“As a purveyor of alcohol, I found that the man was a lawbreaking mooch and a pain to deal with.  As a woman, I found him pathetic, insulting, gross, or all three, depending on his mood. The first time I met him he cussed me out for an imagined slight in a way that was actually shocking -- and it takes a lot for cuss words to flummox me. For a time, I simply refused to serve him.”
- Siobhann Bellinger, Buck Tavern bartender
 
“H. is a bully and a sexist. If you want to look at why the progressive movement is failing it’s because it alienates youth, women, and people of color. Deifying somebody like him is shutting women out, the message is they aren’t welcome. It’s not separated from the fact that progressives are really faltering right now with no leadership and very little inspiration.”
- Debra Walker, artist and longtime activist
 
“His behavior symbolized the running joke amongst some progressive men that women were there for their own entertainment to be mocked and harassed with no one blinking an eye. FUCK. THAT.”
- Anonymous ex-City Hall aide
 
These women – and the progressive men who were their allies – were not laughing at the hijinx of a mouthy old man. But people were, and they will be at the party that will be held in honor of Brown’s departure and attended by member’s of our city’s progressive elite.
 
Supporters say the guy’s behavior was a premeditated mockery of San Francisco’s political correctness, that he was an actor in the grand tradition of political theater. But if he is remembered by generations to come, it will be as the embodiment of an age-old archetype: the dude that other dudes keep around because he says the shit they can’t say to people who aren’t them. After all, who can control their own id?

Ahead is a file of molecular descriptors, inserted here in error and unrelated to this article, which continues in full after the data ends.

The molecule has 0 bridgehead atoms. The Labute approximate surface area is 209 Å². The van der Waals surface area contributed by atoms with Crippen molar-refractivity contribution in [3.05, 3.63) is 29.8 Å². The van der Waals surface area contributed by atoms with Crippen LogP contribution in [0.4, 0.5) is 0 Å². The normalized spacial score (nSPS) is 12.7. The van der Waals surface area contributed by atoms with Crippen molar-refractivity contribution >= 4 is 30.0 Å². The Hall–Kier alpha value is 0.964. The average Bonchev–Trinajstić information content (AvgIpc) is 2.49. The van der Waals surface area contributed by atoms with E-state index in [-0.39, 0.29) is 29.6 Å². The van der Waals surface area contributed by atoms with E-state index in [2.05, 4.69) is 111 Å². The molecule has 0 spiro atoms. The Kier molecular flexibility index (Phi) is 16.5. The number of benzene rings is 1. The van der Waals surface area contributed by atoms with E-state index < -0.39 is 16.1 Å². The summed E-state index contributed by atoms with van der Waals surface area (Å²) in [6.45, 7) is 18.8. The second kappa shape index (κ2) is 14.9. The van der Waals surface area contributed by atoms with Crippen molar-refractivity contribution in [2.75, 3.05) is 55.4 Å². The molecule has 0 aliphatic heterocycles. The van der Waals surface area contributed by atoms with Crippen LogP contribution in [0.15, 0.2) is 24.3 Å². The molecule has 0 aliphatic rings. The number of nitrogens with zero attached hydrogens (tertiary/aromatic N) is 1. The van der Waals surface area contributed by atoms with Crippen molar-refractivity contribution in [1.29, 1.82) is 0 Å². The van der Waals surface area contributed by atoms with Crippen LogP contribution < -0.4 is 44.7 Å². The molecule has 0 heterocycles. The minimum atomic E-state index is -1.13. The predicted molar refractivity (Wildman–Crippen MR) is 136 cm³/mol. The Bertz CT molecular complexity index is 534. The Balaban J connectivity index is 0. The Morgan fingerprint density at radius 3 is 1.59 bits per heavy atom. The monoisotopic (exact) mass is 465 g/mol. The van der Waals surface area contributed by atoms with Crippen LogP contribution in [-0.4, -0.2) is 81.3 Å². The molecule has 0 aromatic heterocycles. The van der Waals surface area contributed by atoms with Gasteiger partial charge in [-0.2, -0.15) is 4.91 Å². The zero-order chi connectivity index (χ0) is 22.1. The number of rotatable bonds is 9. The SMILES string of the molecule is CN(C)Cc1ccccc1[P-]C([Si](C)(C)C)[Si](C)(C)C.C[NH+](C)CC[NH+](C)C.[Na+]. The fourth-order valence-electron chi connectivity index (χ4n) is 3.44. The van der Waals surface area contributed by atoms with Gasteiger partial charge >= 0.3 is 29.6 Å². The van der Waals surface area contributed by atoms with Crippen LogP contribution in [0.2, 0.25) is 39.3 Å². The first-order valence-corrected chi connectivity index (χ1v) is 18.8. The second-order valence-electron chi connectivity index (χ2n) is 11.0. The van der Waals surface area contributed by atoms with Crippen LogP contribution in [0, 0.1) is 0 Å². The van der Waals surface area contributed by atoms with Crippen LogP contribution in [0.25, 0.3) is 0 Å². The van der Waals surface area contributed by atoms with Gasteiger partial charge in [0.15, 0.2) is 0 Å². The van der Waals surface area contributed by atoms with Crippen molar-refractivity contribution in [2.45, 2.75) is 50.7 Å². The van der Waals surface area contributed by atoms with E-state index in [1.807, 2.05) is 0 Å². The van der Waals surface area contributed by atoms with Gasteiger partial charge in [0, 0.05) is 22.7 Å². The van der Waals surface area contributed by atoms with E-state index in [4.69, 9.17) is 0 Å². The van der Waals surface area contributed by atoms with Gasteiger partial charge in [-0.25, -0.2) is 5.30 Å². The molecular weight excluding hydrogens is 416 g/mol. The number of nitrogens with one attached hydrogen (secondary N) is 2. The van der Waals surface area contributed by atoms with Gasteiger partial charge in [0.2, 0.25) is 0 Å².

Eskenazi compares Brown to F. Scott Fitzgerald and notwithstanding that both are writers, I’d like to posit an alternative historical precedent for Brown’s passionate trolling. Remember Bobby Riggs, the proud chauvinist who taunted tennis legend Billie Jean King until she wiped the floor with him in the widely broadcast Battle of the Sexes match? Man, that guy should have been in politics.
 
Brown was allowed to establish through constant bullying both online and off that only men have the right to feel comfortable in our city’s high-powered progressive circles. As San Francisco continues to cozy up with its new moderate identity, I hope he is remembered less for being a bon vivant and more as a sign that our once-vaunted avatars of progressivism were spending too much time pounding double shots at the Buck Tavern -- while the world changed around them.